Apr 04, 2018 Written by Anurag Pant Depth Of Field



1.Depth of field (DOF), also called focus range or effective focus range, is the distance     between the nearest and farthest objects in a scene that appear acceptably sharp in an  image.


2. A camera can only focus its lens at a single point, but there will be an area that stretches in front of and behind this focus point that still appears sharp.


3. It's the size of the imaging sensor inside the camera that makes the difference. The larger the sensor, the shallower the depth of field will be at a given aperture.


4.  Depth of Field can play a large factor in how your image will be rendered and can change the meaning and intention of the image.


5.Using a narrow Depth of Field in a portrait to separate the subject from its background.


6. . Depth of field can be either shallow or deep. Shallow depth of field is the kind in which part of the frame is soft or out of focus.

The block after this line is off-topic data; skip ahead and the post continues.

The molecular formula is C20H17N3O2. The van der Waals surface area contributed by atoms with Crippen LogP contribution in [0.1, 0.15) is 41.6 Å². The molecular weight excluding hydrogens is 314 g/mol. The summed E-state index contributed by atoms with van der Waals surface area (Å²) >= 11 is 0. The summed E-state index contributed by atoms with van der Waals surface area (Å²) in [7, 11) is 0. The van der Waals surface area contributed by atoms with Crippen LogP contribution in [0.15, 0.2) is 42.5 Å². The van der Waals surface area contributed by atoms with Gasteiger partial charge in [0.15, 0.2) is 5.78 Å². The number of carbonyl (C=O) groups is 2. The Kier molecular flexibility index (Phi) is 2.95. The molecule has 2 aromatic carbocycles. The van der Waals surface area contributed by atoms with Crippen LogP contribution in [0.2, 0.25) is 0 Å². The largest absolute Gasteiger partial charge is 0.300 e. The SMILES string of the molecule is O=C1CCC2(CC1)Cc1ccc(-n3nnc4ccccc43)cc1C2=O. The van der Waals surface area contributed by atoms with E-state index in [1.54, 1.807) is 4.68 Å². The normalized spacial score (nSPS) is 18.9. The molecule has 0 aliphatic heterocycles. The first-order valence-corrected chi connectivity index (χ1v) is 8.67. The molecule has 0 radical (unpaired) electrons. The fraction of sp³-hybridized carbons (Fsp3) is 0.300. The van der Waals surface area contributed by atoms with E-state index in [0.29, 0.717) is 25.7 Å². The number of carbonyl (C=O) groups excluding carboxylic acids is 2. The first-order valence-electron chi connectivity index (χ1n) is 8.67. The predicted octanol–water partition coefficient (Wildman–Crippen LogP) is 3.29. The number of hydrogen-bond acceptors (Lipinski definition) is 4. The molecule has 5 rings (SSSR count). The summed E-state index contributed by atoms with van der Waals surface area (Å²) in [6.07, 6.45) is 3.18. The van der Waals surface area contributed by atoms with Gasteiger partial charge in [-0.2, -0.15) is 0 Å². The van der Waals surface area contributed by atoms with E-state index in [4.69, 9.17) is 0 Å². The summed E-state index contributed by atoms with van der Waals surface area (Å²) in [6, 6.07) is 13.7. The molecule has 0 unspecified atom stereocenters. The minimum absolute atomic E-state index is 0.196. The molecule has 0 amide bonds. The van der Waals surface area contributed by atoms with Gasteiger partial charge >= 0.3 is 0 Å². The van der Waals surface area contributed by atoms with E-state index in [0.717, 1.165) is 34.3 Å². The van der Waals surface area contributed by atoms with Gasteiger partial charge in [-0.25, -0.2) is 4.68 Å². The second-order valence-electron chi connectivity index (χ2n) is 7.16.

7.Using a wide Depth of Field when shooting through a frame to insure both the frame and the subject are in focus.


8. One of the most obvious factors to controlling Depth of Field is the aperture. When you have a smaller aperture (larger number) you will have a wide Depth of Field. In this instant you will have a greater distance between the closest and furthest points in an image.


9. When you have a larger aperture (smaller number) you will have a narrower Depth of Field. The blurry parts that are not in focus is called Bokeh, and many people are quite a fan of the way it will render light.


10. The Depth of Field between two identical photos from a full-frame camera and a cropped camera would look the same. Where the blurry line is, is that a full-frame camera has more image in the shot.